Automotive Hall of Fame Inductees Named


TROY — Automotive Hall of Fame will present its annual induction and awards ceremony on Thursday, July 26, 2012 as one of the week-long Concours d’Elegance of America events. It will be held at The Inn at St. John’s in Plymouth, Michigan.

Both the Concours d’Elegance of America and the Automotive Hall of Fame celebrate the heritage and history of Detroit. The show highlights the evolution of the automobile’s technology and styling, while the induction and awards ceremony recognizes the significant impact of the industry’s men and women.

“Partnering with the Concours is a great fit for us because both events showcase the best the American automobile industry has to offer,” said William R. Chapin, president of the Automotive Hall of Fame.

This year’s Automotive Hall of Fame inductees include:

• James Couzens, the business brains behind Henry Ford’s early successes

• Tom Gale, whose designs injected renewed energy and style into the domestic design scene

• Chuck Jordan, the legendary GM designer whose motto was “no dull cars”

• Albert Kahn, the foremost American industrial architect of his day

The inductees are individuals who have had a positive influence on the industry. After nominations are submitted to an advisory panel, their recommendations and the list of all nominees are chosen by the Awards Committee. The organization’s Board then makes the final decision on who will be inducted into the Automotive Hall of Fame.

Located in Dearborn, Michigan, the Automotive Hall of Fame is dedicated to honoring both automotive pioneers and present-day industry leaders. The site of the induction ceremony will be at The Inn at St. John’s, 44045 Five Mile Road, in Plymouth, Michigan. The annual Concours d’Elegance car show will be held there on Sunday, July 29, 2012 from 10 a.m. to 4 p.m.


The Concours d’Elegance of America has been recognized through its longevity as the pre-eminent American-centric car show in the country. For its first 32 years, the Concours d’Elegance of America was held at Oakland University’s Meadow Brook Hall. Beginning in 2011, this world-class event was held on the grounds of The Inn at St. John’s in Plymouth, Michigan.


The Automotive Hall of Fame has celebrated outstanding automotive achievement since it was founded in New York City in 1939. The Automotive Hall of Fame is located in a 25,000-square-foot building at 21400 Oakwood Boulevard, Dearborn, MI next to the world-famous Henry Ford Museum. Hours are 9 a.m. to 5 p.m. Wednesday through Sunday. Please call (313) 240-4000 or visit

James Couzens

Regarded as the business brains behind Henry Ford’s early success, Couzens held the position of Ford Motor Company’s general manager until 1915. It was Couzens’ idea to pay workers $5 for an eight-hour day in 1914, thereby increasing workers’ wages so they could buy a car. When he cashed out in 1919, his original $2,500 stake in the company was worth more than $29 million. Couzens went on to donate much of his fortune to civic causes, serving as mayor of Detroit from 1918 to 1922 and as a U.S. senator from Michigan from 1922 until his death in 1936.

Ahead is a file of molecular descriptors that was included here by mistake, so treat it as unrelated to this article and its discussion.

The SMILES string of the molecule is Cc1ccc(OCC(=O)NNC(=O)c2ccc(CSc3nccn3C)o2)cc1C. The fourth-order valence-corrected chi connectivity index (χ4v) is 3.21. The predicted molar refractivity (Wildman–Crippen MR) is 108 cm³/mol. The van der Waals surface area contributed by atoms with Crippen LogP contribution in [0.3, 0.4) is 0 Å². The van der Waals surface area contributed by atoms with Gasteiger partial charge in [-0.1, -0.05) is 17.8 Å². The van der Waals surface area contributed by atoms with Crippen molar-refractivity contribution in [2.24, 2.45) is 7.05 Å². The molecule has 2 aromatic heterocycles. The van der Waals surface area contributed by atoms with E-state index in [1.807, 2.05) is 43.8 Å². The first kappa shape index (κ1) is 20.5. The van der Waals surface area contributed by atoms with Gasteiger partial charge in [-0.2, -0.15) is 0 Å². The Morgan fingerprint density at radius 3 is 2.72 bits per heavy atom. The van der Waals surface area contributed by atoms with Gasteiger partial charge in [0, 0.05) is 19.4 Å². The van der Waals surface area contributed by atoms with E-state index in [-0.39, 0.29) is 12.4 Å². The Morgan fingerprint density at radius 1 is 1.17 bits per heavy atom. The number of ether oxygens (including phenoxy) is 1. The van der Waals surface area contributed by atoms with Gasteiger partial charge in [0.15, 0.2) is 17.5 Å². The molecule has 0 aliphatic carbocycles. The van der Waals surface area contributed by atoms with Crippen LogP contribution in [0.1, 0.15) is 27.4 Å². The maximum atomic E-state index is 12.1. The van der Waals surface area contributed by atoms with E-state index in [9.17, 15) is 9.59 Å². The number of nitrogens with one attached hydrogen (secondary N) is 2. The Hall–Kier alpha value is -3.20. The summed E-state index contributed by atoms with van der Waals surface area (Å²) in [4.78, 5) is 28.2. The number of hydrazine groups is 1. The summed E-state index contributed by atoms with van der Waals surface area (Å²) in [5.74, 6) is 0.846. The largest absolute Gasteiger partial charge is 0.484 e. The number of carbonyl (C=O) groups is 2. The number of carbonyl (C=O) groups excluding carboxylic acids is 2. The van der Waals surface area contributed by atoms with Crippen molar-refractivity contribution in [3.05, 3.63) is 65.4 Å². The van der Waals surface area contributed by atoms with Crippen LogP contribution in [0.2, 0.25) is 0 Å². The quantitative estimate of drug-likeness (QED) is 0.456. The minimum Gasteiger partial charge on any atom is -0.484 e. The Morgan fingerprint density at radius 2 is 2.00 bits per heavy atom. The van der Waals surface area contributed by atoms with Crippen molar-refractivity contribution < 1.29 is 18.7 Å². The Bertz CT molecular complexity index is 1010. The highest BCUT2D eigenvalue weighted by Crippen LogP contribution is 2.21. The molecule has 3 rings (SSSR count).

Tom Gale

Born in Flint, Michigan, Gale put himself through college working in auto factories and gas stations. Joining Chrysler in 1967, he moved from engineering into design and rose to design chief during his 33-year career. Among his notable designs were the original Dodge Viper concept, the company’s sleek cab-forward LH sedans in 1998 and such later dramatic rear-wheel-drive sedans as the Chrysler 300 and the Dodge Charger. Gale also led teams creating such concept cars as the Chrysler’s Atlantic, Chronos and Portofino and the Plymouth Prowler. Since retiring from Chrysler in 2000, he has been building hot rods, aiding start-up ventures and community-building efforts.

Charles (Chuck) Jordan

One of the most influential automotive designers of the 20th Century, Jordan first started sketching cars as a six-year-old growing up in California. A worthy successor to Harley Earl and Bill Mitchell, Jordan joined General Motors in 1949 and became chief designer of GM’s special projects studio four years later. With the motto of “no dull cars,” Jordan designed the 1959 Cadillac Eldorado, the 1963 Buick Riviera, the 1966 Oldsmobile Toronado and the 1988 Buick Reatta among others. His teams also created the Oldsmobile Aurora, the 1992 Cadillac STS, the third-generation Firebirds and Camaros and such concept cars as the Olds Aerotech. He died in 2011 at the age of 83.

Albert Kahn

Though he never designed a car or ran a car company, Kahn is forever linked to the American auto industry. As an architect, his reinforced concrete building techniques made possible the modern auto factory. After designing the Packard plant in 1907, he went on to design Ford’s Highland Park plant and later, the legendary Rouge plant, the Willow Run bomber plant and the Detroit Arsenal tank plant. He also designed factories for Chrysler and such Detroit-area landmarks as the Fisher Building, the original General Motors headquarters, the Dearborn Inn, Ann Arbor’s Hill Auditorium and the Edsel and Eleanor Ford House. As America’s foremost industrial architect, he died in 1942.

Concours d’Elegance of America Office
1728 Maplelawn Drive
Troy, Michigan 48084
Tel: (248) 643-8645
Fax: (248) 643-8907